Let me pause here, though, to say I'll be looking forward to that match, and rooting for the old guy. Haas is seeing a late bloom on the rose bush of his career.  He upset Djokovic in the 4th round in Miami, the third oldest to beat a Number 1 since August 23, 1973, when the ATP rankings began.  His other two wins in his 3-5 record against Djokovic came in 2009, at Wimbledon and at Halle, another grass court tournament.  If Nole is feeling over confident, or is tested at all by, possibly, American big server Ryan Harrison or Jeremy Chardy in a third round, Haas could slip through.  

The grass is DEFINITELY greener on Djokovic's side of the Wimbledon draw.Meanwhile, Rafael Nadal gets to make Roger Federer's life miserable in a likely quarterfinals matchup, while Wimby runner up and Olympic gold medalist Andy Murray could see trouble in Jo-Wilfried Tsonga in their section's quarters.

Don't tell me Djokovic wasn't high-fiving everyone in his camp when he saw his draw. 

As I write, Roger Federer opened the tournament by calmly dispatching Romania’s Victor Hanescu in straight sets, 63, 62, 60. There was no sign of any sweat as he pulled his bandana off his head following match point.  All in a day's work, folks.  

On the women's side, who is likely to beat world number one and defending champ Serena Williams?  Except, maybe, herself.  Serena stirred up a bunch of grass clippings coming into Wimbledon with her thoughtless musings on the Steubenville rape case and Maria Sharapova while in earshot of a reporter for Rolling Stone.

"Do you think it was fair, what they got?" she said, referring to the two high school football players who were convicted of raping a drunk 16-year-old girl while others watched and texted the details.  "They did something stupid, but I don't not.  I'm not blaming the girl, but if you're a 16-year-old and you're drunk like that, your parents should teach you: Don't take drinks from other people."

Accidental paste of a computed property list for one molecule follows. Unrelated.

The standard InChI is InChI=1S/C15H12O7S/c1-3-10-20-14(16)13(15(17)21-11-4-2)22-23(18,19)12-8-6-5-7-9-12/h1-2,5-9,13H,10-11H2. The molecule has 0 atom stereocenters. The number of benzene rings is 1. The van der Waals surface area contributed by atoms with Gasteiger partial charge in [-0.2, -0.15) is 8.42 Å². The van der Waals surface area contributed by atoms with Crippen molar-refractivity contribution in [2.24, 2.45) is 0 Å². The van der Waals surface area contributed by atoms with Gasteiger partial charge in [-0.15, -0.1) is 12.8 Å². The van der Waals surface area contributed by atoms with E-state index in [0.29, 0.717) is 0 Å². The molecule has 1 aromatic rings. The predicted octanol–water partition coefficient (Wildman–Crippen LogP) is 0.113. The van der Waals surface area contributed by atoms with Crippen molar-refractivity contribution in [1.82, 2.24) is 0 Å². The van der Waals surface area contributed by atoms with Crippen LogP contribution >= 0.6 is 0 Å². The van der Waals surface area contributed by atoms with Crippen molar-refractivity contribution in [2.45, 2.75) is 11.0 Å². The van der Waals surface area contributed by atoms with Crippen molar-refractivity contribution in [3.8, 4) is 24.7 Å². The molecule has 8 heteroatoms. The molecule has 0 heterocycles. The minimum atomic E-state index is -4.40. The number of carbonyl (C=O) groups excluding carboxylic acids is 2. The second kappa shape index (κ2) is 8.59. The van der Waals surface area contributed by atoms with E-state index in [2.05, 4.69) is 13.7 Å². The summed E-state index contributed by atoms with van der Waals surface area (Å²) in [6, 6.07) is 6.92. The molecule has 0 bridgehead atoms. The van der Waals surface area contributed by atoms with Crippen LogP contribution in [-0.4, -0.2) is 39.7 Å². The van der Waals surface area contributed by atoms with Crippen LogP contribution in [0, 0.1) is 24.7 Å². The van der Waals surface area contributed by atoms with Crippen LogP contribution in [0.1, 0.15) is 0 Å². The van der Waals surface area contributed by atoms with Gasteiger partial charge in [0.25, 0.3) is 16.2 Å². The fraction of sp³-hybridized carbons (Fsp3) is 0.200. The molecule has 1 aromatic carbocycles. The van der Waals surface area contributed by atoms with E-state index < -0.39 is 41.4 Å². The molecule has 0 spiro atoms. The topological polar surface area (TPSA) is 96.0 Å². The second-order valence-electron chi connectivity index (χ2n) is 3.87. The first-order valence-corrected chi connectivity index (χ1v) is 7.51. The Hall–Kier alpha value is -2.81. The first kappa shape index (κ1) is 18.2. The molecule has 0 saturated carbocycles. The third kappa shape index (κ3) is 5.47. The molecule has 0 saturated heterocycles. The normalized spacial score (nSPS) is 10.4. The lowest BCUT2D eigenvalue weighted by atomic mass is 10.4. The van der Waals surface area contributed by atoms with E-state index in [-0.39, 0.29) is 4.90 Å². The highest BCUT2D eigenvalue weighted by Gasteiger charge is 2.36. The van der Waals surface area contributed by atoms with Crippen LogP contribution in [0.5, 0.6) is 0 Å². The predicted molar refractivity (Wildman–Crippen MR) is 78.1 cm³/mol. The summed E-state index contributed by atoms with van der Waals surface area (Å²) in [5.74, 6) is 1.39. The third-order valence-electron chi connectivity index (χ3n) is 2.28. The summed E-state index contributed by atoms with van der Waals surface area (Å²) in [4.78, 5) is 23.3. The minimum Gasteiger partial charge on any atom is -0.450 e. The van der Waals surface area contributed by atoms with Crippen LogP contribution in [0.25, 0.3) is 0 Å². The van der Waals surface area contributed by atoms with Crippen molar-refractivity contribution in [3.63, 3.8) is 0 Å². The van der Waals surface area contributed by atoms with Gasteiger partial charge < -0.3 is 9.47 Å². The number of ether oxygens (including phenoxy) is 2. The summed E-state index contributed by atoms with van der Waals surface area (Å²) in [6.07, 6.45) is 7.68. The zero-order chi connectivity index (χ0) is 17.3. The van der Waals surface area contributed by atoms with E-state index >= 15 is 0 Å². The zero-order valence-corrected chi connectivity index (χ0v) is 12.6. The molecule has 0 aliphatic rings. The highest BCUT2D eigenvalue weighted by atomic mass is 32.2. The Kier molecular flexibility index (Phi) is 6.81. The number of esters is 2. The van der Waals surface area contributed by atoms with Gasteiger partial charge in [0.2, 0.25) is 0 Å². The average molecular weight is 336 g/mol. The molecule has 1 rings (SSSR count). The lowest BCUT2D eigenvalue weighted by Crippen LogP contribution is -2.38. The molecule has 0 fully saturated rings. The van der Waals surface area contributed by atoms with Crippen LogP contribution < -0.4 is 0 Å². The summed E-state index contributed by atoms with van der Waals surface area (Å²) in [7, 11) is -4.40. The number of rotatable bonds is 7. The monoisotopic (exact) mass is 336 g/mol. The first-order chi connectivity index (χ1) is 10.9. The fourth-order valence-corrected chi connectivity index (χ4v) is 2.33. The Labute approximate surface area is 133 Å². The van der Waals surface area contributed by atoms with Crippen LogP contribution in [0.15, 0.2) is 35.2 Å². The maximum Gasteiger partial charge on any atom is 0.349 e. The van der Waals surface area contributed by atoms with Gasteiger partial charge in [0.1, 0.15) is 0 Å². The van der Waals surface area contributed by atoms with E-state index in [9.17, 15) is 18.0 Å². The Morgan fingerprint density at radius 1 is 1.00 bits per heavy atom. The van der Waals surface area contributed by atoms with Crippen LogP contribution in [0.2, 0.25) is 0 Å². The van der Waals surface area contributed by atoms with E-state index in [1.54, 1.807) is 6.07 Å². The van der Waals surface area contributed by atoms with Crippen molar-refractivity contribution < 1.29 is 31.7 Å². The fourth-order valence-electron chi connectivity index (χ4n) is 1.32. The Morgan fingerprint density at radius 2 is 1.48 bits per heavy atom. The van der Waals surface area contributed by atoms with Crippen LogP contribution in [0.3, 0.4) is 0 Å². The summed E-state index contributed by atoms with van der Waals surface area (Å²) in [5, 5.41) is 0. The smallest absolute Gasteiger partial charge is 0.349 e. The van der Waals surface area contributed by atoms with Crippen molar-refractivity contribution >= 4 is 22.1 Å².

Ugh.  And then there was her end of a phone conversation with sister Venus, in which she appeared to be talking about Sharapova, who's dating a guy Serena used to date.  

"She begins every interview with, 'I'm so happy, I'm so lucky' -- it's so boring," Serena sniped.  "She's still not going to be invited to the cool parties.  And, hey, if she wants to be with the guy with a black heart, go for it."

According to the New York Times, Serena said she approached Sharapova at one of those cool parties (it had to be cool, Serena was invited), last Thursday's WTA pre-Wimbledon soiree, to apologize in person.  

"I said: ‘Look, I want to personally apologize to you if you are offended by being brought into my situation. I want to take this moment to just pour myself, be open, say I’m very sorry for this whole situation.’ ”

I'm sorry if anyone was offended: Serena's apology tour stops at Wimbledon.IF Maria was offended?  I suspect she was.  In her pre-Wimby media interview, she took a swipe at Serena's relationship with coach Patrick Mouratoglou. 

"If she wants to talk about something personal, maybe she should talk about her relationship, and her boyfriend that was married, and is getting a divorce and has kids,” Sharapova hissed.  

Oooh, cat fight!  Let's hope they get a chance to settle the score with their racquets, on Centre Court, in the final.  That's where Serena and Maria would meet, as they are on opposite sides of the draw.

In first round news, fifth-seed Sara Errani was bounced by Monica Puig of Puerto Rico in straight sets, 63, 62.  It was Puig's first match on grass as a pro.  

Sports Illustrated sums up the Tennis Hate for Errani, the runner-up in the 2012 French Open and a semi-finalist in three of the last five Grand Slams:

The loss marked another humbling Wimbledon exit for Errani.

Last year, the Italian went an entire set without winning a point in losing 6-0, 6-4 in the third round to Yaroslava Shvedova of Kazakhstan. Shvedova was the first player in a Grand Slam to achieve a so-called "golden set" by winning 24 straight points.




Australian Open: Djoker Pushed, But Prevails in 5 Sets vs. Wawrinka

NOOOOOle continus march toward 3rd consecutive Aussie Open title. Courtesy: Australian Open.comI'm so glad my cats get hungry at 5:00 AM, because I got to witness the exciting, dramatic match between defending champ Novak Djokovic and on-fire 15th seed Stan Wawrinka. All 5:02 of it.